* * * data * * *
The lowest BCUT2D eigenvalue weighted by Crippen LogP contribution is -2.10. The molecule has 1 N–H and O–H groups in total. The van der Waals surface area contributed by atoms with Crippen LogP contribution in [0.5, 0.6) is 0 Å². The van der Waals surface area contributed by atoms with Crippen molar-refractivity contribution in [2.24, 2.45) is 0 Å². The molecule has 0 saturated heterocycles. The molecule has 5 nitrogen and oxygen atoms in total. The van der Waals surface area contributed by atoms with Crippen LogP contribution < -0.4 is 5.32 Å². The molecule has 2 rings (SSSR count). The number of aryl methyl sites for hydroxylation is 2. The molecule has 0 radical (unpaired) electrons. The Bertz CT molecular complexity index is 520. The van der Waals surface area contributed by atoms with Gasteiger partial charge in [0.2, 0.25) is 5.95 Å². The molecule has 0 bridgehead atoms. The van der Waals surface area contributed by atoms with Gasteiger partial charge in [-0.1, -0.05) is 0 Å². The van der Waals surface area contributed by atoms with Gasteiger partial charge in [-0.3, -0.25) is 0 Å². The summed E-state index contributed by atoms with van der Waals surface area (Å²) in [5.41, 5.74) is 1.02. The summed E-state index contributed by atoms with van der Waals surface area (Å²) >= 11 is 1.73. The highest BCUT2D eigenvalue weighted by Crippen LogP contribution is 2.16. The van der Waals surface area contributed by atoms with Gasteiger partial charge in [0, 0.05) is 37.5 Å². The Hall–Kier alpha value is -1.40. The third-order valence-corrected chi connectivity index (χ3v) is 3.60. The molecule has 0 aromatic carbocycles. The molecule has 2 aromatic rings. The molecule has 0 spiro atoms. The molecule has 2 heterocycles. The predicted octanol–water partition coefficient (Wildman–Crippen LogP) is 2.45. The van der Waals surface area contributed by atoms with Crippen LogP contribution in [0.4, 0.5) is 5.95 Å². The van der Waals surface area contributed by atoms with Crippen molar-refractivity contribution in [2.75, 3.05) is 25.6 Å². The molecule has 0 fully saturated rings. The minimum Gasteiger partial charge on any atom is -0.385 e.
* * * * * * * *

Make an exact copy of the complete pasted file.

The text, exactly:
The lowest BCUT2D eigenvalue weighted by Crippen LogP contribution is -2.10. The molecule has 1 N–H and O–H groups in total. The van der Waals surface area contributed by atoms with Crippen LogP contribution in [0.5, 0.6) is 0 Å². The van der Waals surface area contributed by atoms with Crippen molar-refractivity contribution in [2.24, 2.45) is 0 Å². The molecule has 0 saturated heterocycles. The molecule has 5 nitrogen and oxygen atoms in total. The van der Waals surface area contributed by atoms with Crippen LogP contribution < -0.4 is 5.32 Å². The molecule has 2 rings (SSSR count). The number of aryl methyl sites for hydroxylation is 2. The molecule has 0 radical (unpaired) electrons. The Bertz CT molecular complexity index is 520. The van der Waals surface area contributed by atoms with Gasteiger partial charge in [0.2, 0.25) is 5.95 Å². The molecule has 0 bridgehead atoms. The van der Waals surface area contributed by atoms with Gasteiger partial charge in [-0.1, -0.05) is 0 Å². The van der Waals surface area contributed by atoms with Gasteiger partial charge in [-0.3, -0.25) is 0 Å². The summed E-state index contributed by atoms with van der Waals surface area (Å²) in [5.41, 5.74) is 1.02. The summed E-state index contributed by atoms with van der Waals surface area (Å²) >= 11 is 1.73. The highest BCUT2D eigenvalue weighted by Crippen LogP contribution is 2.16. The van der Waals surface area contributed by atoms with Gasteiger partial charge in [0, 0.05) is 37.5 Å². The Hall–Kier alpha value is -1.40. The third-order valence-corrected chi connectivity index (χ3v) is 3.60. The molecule has 0 aromatic carbocycles. The molecule has 2 aromatic rings. The molecule has 0 spiro atoms. The molecule has 2 heterocycles. The predicted octanol–water partition coefficient (Wildman–Crippen LogP) is 2.45. The van der Waals surface area contributed by atoms with Crippen LogP contribution in [0.4, 0.5) is 5.95 Å². The van der Waals surface area contributed by atoms with Crippen molar-refractivity contribution in [2.75, 3.05) is 25.6 Å². The molecule has 0 fully saturated rings. The minimum Gasteiger partial charge on any atom is -0.385 e.